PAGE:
Both of these covers, incidentally, were recently appropriated by Asgard Press for a series of “Vintage” calendars in which covers of antique college football game programs were resurrected to illustrate each of the months. Asgard did this without asking anyone’s permission, of course. So I knew nothing about the project ans was surprised when, several years ago, I picked up one of their Vintage calendars at a store on Boulder’s Pearl Street Mall and, turning it over to see what was on the back, discovered the Lucky Dooley cover. Naturally, I bought one.

            And then, the next year, imagine my surprise when, as I was in line at Whole Foods to check out, I saw my Roaring Twenties cover gleaming at me from a rack of calendars. 

            As you can tell, D&D were stuck in my head. Couldn’t rattle them out of there. Somewhere between entering college in the fall of 1955 and graduating four years later, I did a brochure about the strip. Not a presentation booklet this time—just a brief, almost cryptic brochure, an 8.5x11-inch sheet, folded in half.

            By this time television had finally arrived in Denver (we didn’t get it at first; something about the curvature of the earth and the straightness of tv rays), and I thought my blundering duo would make good tv comedians. Why not? From producing a campus humor magazine to cracking jokes on camera—seems a natural progression to me.

            Not really. I changed the concept quite a bit, as you’ll see. The brochure began with a mock TV Guide cover. When you open my TV Guidepost magazine, you don’t get television program listings. Nope. You get the three introductory Dupin & Dooley strips arrayed across the center spread.

            The first day’s strip seems to me a fairly complex composition—going from the tv mogul’s office to the Jay Gleesong studio during a broadcast, the tipsy tv camera suddenly focusing upwards toward the balcony where we see D&D, engaged in some sort of comical mishap. This time, I didn’t postpone bringing the title characters into the strip.

            I was still under the influence of Gus Arriola: you can tell from the cubist desk in the first panel and the layout of panels 2 and 3 in the second strip. Incidentally, I think the face in the lower right corner of the last panel is a caricature of Jack Parr. The third strip is a nice lively episode, I think; I particularly like the second panel’s action.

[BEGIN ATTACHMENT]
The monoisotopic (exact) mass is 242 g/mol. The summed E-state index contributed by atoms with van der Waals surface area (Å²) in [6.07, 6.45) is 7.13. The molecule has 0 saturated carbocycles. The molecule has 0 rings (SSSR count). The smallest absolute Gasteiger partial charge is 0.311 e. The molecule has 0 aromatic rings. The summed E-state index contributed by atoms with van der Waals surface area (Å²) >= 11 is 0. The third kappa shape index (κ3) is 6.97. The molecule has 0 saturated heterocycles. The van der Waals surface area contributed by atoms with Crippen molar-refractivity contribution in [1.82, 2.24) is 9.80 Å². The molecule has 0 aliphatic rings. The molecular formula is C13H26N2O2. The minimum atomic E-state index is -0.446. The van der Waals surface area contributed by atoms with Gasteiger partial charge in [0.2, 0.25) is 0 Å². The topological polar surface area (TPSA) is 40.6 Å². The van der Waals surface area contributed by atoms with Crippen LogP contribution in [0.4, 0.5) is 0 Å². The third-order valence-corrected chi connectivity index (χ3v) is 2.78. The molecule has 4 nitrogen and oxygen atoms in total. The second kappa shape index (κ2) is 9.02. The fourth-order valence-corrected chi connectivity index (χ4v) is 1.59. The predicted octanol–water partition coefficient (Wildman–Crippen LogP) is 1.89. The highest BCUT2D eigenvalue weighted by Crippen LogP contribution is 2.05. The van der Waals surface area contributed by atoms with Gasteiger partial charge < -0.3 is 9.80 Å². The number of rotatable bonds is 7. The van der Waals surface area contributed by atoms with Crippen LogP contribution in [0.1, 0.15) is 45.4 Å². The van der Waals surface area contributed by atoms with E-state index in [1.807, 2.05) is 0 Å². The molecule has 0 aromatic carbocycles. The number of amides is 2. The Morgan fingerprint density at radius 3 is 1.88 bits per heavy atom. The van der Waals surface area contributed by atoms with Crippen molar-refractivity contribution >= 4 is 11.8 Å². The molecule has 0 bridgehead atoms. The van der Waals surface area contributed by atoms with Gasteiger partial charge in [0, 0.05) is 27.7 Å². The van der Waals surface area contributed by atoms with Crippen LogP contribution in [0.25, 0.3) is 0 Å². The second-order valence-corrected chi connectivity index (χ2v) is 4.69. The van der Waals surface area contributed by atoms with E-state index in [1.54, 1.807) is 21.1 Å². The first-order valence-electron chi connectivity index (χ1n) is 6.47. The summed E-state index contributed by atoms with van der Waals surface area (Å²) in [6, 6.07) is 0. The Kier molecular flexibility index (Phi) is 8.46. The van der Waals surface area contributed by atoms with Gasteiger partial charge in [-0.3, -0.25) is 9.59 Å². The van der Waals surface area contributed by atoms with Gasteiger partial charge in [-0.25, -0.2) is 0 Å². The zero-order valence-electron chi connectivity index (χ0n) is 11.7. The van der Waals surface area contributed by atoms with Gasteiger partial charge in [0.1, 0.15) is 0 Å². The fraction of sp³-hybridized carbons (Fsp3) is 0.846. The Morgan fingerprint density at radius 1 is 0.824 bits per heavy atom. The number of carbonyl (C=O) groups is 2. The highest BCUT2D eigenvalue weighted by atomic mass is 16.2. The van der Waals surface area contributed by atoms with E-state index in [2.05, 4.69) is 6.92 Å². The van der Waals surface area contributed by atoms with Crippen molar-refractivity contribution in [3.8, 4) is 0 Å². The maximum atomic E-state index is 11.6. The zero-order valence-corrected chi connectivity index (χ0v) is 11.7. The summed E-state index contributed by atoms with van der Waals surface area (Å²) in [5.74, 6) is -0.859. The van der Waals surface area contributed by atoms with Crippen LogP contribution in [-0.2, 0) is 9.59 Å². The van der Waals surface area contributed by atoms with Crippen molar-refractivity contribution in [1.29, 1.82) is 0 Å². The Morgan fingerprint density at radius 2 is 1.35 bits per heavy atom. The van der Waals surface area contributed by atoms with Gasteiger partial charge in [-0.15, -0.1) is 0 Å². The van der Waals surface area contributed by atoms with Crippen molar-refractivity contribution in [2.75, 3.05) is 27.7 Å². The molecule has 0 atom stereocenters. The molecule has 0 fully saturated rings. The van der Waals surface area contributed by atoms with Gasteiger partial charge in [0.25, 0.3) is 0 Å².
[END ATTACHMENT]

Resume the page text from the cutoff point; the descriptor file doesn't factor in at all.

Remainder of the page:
Oh, and—yes: Dupin is now a blond.

            The last page of the Dupin & Dooley brochure was an unabashed teaser: here’s what’ll happen next, and these are the absolutely hilarious characters you’ll meet if you buy this strip. Or ask for more of it. 

            Actually, I never mailed the brochure to anyone. Dunno why. After all that work. Got involved in something else on campus, I suppose.

            And then—still not shut of D&D—I did another “promotion.” Calling it that is a joke: it is, as you can see hereabouts, a one-page—“treatment,” I suppose you could call it. A new concept for these two guys to get into television, which is still the ambiance I envisioned for the strip. This sheet is dated 1959, the year I graduated from the University of Colorado. I suppose I thought I’d send this around to all the syndicates and be deluged in return with contracts to do the strip. But I never sent this one to anyone either.

            But I did get a look on Dupin that I liked. Neither of us, however, ever went anyplace in newspapers. And Dooley was pretty good now, too—roly-poly and cute, a few chubby steps away from the cynical Leo Gorcey character whose face inspired Dooley’s.

            We conclude this survey of the sins of my juvenile years with a final portrait of the duo, Dupin on the left; Dooley, on the right. Dooley’s head is still too big, but that’s understandable: this portrait was made just about the time I was conjuring up the strip, so it suffers from the same blemish.

            And here, in the bold outlines, you can see, more evident than in the other materials I’ve posted, the influence of Gus Arriola—and in the hands. I hadn’t yet given up on rendering the interior of ears with a squiggle like Gus had done about this time—and that makes me think this drawing was made before I did the strips: the ears in the strips have no interior at all. (Like the interior of the heads they decorated, I suppose.)

            Dupin and Dooley seem momentarily besotted with love or lust. And for the explanation, look at the next visual aid. I’d fallen in love with Bob Lubbers’ Long Sam, and I’d written him, begging for an original (and as an opening gambit in a trade, I sent him one of my originals, a drawing of a character I did in high school called Stormy Smith). He generously sent the inscribed drawing you see here.

            I framed it and had it on my bedroom wall next to my drawing table. And since I’d given up on ol’ Stormy in favor of Dupin and Dooley, I drew them about the same size as leggy Long Sam and framed that picture and put it just to the left of her. And that’s what Dupin and Dooley are drooling over and spouting hearts all over the place. Notice that the hearts I drew are exactly like the hearts Lubbers drew. Amazing, isn’t it?

            And this is a fitting place to end this saga. If you’ve been following along, you’ve seen work that no one else on the planet has seen—until this very minute.